The labeling of More Life as a playlist is actually pretty informative, and lends some understanding as to where Drake is at in his career. For one, this collection of tracks is, pragmatically, a playlist. Like most big-name rap releases, there is a plethora of well-known artists featured throughout. A few of the songs don’t feature Drake whatsoever, and several he contributes to only in a secondary role. There aren’t really any through lines that thematically connect the songs, unless you count Drake’s attempts at Jamaican/British accents as a theme.
But all of this could really be said about lots of “albums” out there. What makes “playlist” an apt designation here is its de facto appointment of Drake as a taste curator, a trend shepherd — an arbiter of the culture. It’s arguable that there is no bigger artist, in terms of attention paid to a new project, than Drake at this moment. At the very least, he’s 1(b) to the tippy-top-tier 1(a) Beyonce status. For him to use the scope of his influence on a project of this nature, which serves to highlight a diverse array of artists and sounds, rather than another swoll-bro self-indulgent overlong therapy session a la Views, signals a promising direction for Drake as his career matures.
So, about “Passionfruit.” Jake and I readily agreed that More Life definitely needed representation as a nominee, and there were several tracks that were considered. “Passionfruit” is maybe the most boring of all those that were considered — and this is coming from me, the guy who made the decision to choose it.
It was the best performing song from the album, landing at the top of domestic and international charts. But anyone who knows me knows that this is more of a liability than an asset for me when it comes to choosing favorites and recommendations — I tend to shy away from the massively popular.
So what is it about “Passionfruit” that led to its nomination? Well, the steel-drum-esque Koopa Beach vibe (referenced above) certainly doesn’t hurt. It really does give the listener a sense of island calm. The syncopation of the snare that pops up here and there is incredibly satisfying. Drake doesn’t rap at all, he just sings a very Drakey sort of simple melody, which is really what he does best IMO.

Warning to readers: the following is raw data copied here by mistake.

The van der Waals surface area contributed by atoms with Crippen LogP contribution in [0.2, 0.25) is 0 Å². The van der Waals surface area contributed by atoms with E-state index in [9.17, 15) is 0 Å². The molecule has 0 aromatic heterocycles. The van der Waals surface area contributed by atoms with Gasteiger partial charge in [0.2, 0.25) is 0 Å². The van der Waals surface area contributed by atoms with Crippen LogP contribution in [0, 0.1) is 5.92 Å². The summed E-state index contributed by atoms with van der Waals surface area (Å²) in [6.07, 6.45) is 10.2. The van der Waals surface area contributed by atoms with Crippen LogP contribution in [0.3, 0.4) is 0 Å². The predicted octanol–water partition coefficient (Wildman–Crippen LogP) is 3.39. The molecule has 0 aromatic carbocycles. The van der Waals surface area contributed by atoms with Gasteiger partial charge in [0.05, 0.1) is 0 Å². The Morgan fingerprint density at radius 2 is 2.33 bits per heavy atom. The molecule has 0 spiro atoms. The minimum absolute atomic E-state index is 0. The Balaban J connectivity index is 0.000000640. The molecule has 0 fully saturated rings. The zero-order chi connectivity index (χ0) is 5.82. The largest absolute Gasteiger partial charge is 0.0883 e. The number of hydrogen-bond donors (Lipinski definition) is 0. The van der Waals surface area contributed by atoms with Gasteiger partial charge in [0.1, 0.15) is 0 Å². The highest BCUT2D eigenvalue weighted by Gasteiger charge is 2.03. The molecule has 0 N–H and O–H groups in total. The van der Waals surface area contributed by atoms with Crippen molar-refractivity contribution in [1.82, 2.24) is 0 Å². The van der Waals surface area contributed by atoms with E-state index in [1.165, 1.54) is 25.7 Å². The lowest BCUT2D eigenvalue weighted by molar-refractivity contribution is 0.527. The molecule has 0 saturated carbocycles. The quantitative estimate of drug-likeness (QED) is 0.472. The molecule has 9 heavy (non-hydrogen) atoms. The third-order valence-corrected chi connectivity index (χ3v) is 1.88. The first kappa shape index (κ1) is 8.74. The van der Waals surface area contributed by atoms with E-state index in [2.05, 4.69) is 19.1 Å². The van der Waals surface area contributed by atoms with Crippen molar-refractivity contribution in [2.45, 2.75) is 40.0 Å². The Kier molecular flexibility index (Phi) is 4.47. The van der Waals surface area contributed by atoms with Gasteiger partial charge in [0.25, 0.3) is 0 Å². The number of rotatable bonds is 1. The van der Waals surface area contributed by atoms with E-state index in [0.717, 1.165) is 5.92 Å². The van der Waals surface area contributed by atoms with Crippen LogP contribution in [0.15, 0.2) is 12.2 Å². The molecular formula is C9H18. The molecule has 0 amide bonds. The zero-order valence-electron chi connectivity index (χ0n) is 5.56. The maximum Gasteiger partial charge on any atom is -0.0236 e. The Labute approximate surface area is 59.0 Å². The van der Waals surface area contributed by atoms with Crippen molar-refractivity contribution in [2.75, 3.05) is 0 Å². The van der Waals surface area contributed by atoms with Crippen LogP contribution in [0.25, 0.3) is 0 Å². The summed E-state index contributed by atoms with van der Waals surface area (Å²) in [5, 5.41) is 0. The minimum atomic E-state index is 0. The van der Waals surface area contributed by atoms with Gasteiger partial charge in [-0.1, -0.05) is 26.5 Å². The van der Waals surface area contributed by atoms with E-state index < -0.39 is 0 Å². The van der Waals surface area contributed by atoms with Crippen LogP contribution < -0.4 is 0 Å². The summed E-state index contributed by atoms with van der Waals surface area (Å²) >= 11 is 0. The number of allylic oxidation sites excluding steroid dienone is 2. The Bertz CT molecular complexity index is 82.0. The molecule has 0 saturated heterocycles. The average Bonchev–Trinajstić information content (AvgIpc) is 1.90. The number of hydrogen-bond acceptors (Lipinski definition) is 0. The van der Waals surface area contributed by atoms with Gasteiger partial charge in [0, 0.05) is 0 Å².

But this song is not best appreciated by breaking down its individual components. It’s best appreciated when you just let yourself sit back and enjoy it without overthinking it too much. It’s super confident elevator music that just happens to be really, really good. It’s Drake writing a new chapter. The next one? The right one? I don’t know, but I’m reading.
Two hip hop heavyweights throw down for the honor of weekly winner. It’s an odd juxtaposition, really, with Rick Ross showing surprising vulnerability in his lyrics, a play usually reserved for when Drake is sad that Rihanna won’t answer his texts. But while Rick Ross released his most interesting project in years, it’s not quite enough to overcome the sheer force of power that is More Life. Drake shattered his own record for most concurrently charting tracks this week. That gets him a shot at the belt.
Your weekly winner,
Drake ::: Passion Fruit
<<This is where you’d normally find an official video or an official lyric video or some sort of something, but since OVO is really not about that YouTube life, here’s a handy Spotify streaming thingy I guess.>>
“Feels Like Summer,” Weezer
- I love old Weezer. I’ve seen them in concert a couple times and have never been disappointed. That said, I don’t think I’ve really given a fair listen to anything new they have released in the last decade. This song reminds me of old Weezer and makes me think I should review more new Weezer.